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without pouting, is his simple determination; and, accordingly, he returned to his home and Ariosto, of the former of which he says, with pregnant satisfaction, having evidently the contrast of the court in his mind:“I came home to Kelstone and found my Malle*,
: my children, and my cattle, all well fedde, well taughte, and well belovede. 'Tis not so at court. Ill-breeding, with ill-feedinge, and no love but that of the lustie god of gallantrie, Asmodeus.” †
This was a better way of bearing a disappointment, though a real one, than to eat his heart, like Swift; write malignant pamphlets, like Bolingbroke; or sink into the slough of despond, like Lord Holland.
The careless easy Sir John was indeed, as we have said, a poet and a wit, and had a ready and never failing resource in polite literature, nay, in deeper learning; but so had the others; and let us not, on that account, suppose him insensible to the advantages of a fair ambition, or even blind to what was demanded for it by a wise conduct. Of this, his observations on the character and proceedings of the patron assigned him by the queen (Essex) are an abundant proof.
“It restethe wyth me (says he) in opinion, that ambition, thwarted in its career, dothe speedilie lead on to inadnesse. Herein I am strengthened by what I learne in my Lord of Essex, who stryftethe from sorrowe and repentance to rage and rebellion so suddenlie, as well provethe him devoide of goode reasone,
* Ilis wise.
† Nug. Antiq. i. 165.
or right mynde. In my last discourse he uttered strange wordes, borderinge on suche strange desygnes, that made me hasten forthe and leave his presence. Thank Heaven! I am safe at home; and if I go in suche troubles againe, I deserve the gallowes for a meddlying foole. The haughtie spirit knowethe not how to yielde, and the man's soule scemeth tossed to and fro like a troubled sea."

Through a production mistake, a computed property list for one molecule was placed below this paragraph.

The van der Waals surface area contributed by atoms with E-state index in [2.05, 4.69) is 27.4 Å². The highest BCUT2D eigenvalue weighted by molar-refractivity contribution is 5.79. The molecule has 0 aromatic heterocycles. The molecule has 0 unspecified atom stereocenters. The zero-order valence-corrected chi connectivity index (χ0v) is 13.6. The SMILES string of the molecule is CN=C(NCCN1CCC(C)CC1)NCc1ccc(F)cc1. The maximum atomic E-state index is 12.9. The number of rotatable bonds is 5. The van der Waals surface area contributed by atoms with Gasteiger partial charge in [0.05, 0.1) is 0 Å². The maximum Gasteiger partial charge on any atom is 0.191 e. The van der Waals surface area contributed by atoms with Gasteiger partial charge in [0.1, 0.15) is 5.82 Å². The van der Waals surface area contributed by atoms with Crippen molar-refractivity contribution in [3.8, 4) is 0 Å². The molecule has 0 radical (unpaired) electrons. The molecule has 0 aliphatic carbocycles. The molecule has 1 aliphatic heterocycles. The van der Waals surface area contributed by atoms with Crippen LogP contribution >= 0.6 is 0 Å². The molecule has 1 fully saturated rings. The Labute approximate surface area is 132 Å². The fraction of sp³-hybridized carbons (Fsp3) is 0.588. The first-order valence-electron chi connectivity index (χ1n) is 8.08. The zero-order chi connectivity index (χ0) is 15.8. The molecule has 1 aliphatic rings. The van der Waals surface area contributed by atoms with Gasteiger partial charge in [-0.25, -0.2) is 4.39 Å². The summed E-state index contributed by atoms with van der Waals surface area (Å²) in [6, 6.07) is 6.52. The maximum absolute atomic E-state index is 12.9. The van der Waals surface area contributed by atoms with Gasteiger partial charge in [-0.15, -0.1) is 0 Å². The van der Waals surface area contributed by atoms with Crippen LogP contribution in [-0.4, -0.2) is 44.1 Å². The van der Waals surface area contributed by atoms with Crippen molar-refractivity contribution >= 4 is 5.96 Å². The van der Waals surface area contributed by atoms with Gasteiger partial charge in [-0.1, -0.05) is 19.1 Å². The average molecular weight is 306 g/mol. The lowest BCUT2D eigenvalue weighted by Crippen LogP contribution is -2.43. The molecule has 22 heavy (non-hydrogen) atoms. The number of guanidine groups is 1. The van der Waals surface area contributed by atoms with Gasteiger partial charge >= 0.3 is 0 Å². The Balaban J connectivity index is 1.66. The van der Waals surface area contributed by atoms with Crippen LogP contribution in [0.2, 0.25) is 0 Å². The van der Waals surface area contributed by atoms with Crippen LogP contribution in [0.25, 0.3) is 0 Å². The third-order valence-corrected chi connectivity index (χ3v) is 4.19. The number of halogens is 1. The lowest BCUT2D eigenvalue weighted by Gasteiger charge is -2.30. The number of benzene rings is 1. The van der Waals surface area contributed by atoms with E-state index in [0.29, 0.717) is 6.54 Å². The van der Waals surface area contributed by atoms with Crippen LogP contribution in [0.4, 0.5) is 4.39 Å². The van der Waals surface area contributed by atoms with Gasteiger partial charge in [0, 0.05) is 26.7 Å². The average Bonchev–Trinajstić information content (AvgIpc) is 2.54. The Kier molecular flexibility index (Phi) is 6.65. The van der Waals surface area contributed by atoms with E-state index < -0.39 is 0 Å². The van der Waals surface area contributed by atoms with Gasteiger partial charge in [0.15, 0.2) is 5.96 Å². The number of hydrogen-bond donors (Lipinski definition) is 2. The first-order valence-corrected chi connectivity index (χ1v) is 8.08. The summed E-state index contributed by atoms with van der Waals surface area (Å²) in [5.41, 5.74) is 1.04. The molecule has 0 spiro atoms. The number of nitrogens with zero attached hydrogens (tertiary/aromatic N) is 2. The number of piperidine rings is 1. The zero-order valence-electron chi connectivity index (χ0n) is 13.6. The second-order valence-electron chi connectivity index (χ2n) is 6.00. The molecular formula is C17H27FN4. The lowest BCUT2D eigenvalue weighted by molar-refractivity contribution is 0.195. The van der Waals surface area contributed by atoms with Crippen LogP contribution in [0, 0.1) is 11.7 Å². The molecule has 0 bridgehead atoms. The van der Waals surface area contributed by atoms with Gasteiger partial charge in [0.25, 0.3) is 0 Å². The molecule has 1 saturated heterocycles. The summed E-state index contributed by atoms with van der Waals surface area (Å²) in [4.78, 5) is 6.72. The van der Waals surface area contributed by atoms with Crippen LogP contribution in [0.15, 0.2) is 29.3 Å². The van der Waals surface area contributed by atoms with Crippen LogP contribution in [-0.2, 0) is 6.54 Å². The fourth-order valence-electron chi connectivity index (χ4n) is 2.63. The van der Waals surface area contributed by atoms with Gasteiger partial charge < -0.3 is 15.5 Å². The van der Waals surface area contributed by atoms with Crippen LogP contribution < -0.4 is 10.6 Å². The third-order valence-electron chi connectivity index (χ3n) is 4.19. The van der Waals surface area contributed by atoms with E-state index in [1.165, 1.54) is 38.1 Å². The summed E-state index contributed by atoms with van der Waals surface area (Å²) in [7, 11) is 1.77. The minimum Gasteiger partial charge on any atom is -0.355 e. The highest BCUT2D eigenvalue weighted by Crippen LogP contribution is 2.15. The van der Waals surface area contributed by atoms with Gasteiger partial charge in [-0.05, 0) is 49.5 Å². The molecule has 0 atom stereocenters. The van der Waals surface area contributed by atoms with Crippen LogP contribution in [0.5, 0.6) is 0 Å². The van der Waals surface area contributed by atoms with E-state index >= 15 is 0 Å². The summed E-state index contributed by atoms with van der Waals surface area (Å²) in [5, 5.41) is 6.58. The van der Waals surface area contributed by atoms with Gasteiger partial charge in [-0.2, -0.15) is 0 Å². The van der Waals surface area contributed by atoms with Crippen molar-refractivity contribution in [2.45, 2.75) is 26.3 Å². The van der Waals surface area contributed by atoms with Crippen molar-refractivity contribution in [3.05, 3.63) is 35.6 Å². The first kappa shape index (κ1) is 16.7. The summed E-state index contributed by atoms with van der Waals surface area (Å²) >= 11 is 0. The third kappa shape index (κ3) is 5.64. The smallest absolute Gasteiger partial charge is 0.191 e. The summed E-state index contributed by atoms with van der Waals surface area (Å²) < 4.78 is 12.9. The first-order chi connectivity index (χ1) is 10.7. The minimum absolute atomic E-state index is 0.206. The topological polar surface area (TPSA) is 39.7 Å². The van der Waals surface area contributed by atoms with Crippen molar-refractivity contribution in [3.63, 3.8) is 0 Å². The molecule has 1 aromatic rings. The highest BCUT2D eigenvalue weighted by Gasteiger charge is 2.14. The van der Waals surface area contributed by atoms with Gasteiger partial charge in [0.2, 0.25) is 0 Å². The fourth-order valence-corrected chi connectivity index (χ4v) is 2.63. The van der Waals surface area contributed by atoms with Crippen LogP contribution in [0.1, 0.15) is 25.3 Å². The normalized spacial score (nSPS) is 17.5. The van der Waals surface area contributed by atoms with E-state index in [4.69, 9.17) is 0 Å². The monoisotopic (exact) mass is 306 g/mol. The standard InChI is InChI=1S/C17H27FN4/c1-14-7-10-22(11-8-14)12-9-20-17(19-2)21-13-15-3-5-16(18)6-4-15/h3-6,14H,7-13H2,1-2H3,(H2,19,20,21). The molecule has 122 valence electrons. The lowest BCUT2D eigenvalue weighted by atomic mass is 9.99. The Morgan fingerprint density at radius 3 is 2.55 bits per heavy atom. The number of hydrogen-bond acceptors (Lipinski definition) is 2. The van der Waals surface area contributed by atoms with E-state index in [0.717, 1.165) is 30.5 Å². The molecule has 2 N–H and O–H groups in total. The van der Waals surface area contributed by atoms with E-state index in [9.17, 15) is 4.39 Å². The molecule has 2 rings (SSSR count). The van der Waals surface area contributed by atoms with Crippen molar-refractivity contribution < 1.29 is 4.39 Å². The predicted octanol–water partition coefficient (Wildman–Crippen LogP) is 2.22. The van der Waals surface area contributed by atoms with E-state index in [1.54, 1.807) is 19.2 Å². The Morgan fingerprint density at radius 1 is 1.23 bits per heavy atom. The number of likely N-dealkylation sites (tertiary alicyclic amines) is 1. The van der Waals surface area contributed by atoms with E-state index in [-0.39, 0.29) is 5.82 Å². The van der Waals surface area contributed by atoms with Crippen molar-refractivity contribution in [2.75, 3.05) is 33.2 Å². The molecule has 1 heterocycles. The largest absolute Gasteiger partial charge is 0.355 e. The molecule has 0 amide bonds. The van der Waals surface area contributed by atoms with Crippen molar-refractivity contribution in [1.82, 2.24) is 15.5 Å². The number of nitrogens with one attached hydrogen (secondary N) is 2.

After this, the queen's death having for a time (for it was only for a time) blasted his hopes, he rose again by his merit to favour with James and his accomplished son. Yet he indulged in the moderation and liveliness of his nature, which seems with him tantamount to happiness. “Here now,” says he, “wyll I reste my troublede mynde, and tend my sheepe like an Arcadian swayne, that hathe loste his fairie mistresse. . For in soothe I have loste the beste and faireste love that ever shepherde knew, even my gracious queene, and since my goode mistresse is gone, I shall not hastilie put forthe for a new master. I wylle keep companie with none but my oves and boves."
The lords and gentlemen we have been commemorating were not of a disposition to act the Arcadian shepherd, like Sir John when he succumbed to his fate; but they might have profited by the example of this reasonable and checrful man, to show themselves equally independent of the frowns and smiles of fortune. Should they, however, refuse the comparison under the plea that Sir John was of too slight a calibre, from not being a statesman, or otherwise high enough in rank to compete with them, let us come to one who, whether in station, fortune, or employments, reputation, or services, yielded to no one of his time, either in his use of power, or the dignity with which he renounced it. In these respects, I own, among all the great actors of that time in the state, I have always contemplated the character and history of Sir William Temple with a sort of fondness, mingled with the respect due to his services in all his capacities, and I now produce him as an unblemished instance of true ambition.